Maintaining accurate logs of systems' activities is crucial in helping catch insiders who threaten an organization's digital assets, says George Silowash, co-author of the Common Sense Guide to Mitigating Insider Threats.
The latest statistics on major healthcare data breaches for 2013 are encouraging. But could we see a surge in breach reports after organizations begin using updated federal guidance about how to assess whether to report a breach?
A leader at health advocacy group Genetic Alliance explains the privacy and security measures of a new registry that's designed to enable patients to control how health data is shared with researchers.
Under the HIPAA Omnibus Rule, security incidents are presumed to be reportable data breaches unless healthcare organizations demonstrate through a four-factor assessment that risks are low, explains privacy expert Kate Borten.
Homeland Security's inspector general office sees significant improvements in cyberthreat information sharing between the government and the private sector. But the IG says more must be done. Here's why.
A conference hosted by the HHS Office for Civil Rights and the National Institute of Standards and Technology will provide insights on HIPAA Omnibus Rule compliance as well as other hot health data security topics.
As CIOs are asked to assemble more data to demonstrate their organization is providing high-quality care at a lower cost, their role in ensuring privacy and security is evolving, says technology specialist Harry Greenspun, M.D.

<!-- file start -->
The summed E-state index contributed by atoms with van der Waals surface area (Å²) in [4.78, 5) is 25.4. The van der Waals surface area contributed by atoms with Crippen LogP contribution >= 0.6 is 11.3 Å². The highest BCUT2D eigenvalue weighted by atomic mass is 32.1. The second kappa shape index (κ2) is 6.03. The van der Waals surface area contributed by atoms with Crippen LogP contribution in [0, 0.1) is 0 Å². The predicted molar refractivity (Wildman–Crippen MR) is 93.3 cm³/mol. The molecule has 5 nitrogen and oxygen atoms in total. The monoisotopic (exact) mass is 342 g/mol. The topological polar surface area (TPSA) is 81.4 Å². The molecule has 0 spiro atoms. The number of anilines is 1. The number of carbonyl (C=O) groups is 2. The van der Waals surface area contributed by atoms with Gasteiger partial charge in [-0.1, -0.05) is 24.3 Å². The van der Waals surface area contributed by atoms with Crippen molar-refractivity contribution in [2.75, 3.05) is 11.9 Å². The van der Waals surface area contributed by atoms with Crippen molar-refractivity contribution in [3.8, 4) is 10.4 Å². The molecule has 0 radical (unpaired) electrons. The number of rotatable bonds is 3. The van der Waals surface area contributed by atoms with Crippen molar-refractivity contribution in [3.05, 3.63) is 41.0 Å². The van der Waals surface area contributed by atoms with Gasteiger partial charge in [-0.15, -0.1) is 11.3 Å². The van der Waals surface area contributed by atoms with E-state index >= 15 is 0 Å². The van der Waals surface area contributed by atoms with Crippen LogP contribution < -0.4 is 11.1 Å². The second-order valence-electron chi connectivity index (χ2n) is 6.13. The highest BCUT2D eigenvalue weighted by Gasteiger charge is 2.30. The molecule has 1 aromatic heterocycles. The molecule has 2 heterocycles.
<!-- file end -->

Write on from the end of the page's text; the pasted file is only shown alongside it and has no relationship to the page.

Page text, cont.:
Providers of technologies employees acquire through unconventional channels that could bypass their employers' supply-chain controls are known as "shadow suppliers." Here's why you should care about them.
Encryption is an important breach prevention tool. But to make the right decisions about how to apply encryption, healthcare organizations should take four specific steps, says security expert Feisal Nanji.
Under HIPAA Omnibus, business associates are now directly liable for HIPAA compliance. But covered entities need to take steps to ensure their BAs are, indeed, HIPAA compliant, says privacy attorney Stephen Wu.
Ronald Sanders says it isn't easy to answer the question of whether the information security field should be professionalized. The former human capital officer at the Office of the Director of National Intelligence explains why.
Getting buy-in for information security spending from those who hold the purse strings can be tricky unless risks are properly assessed and articulated. See how some healthcare security leaders tackle the budget challenge.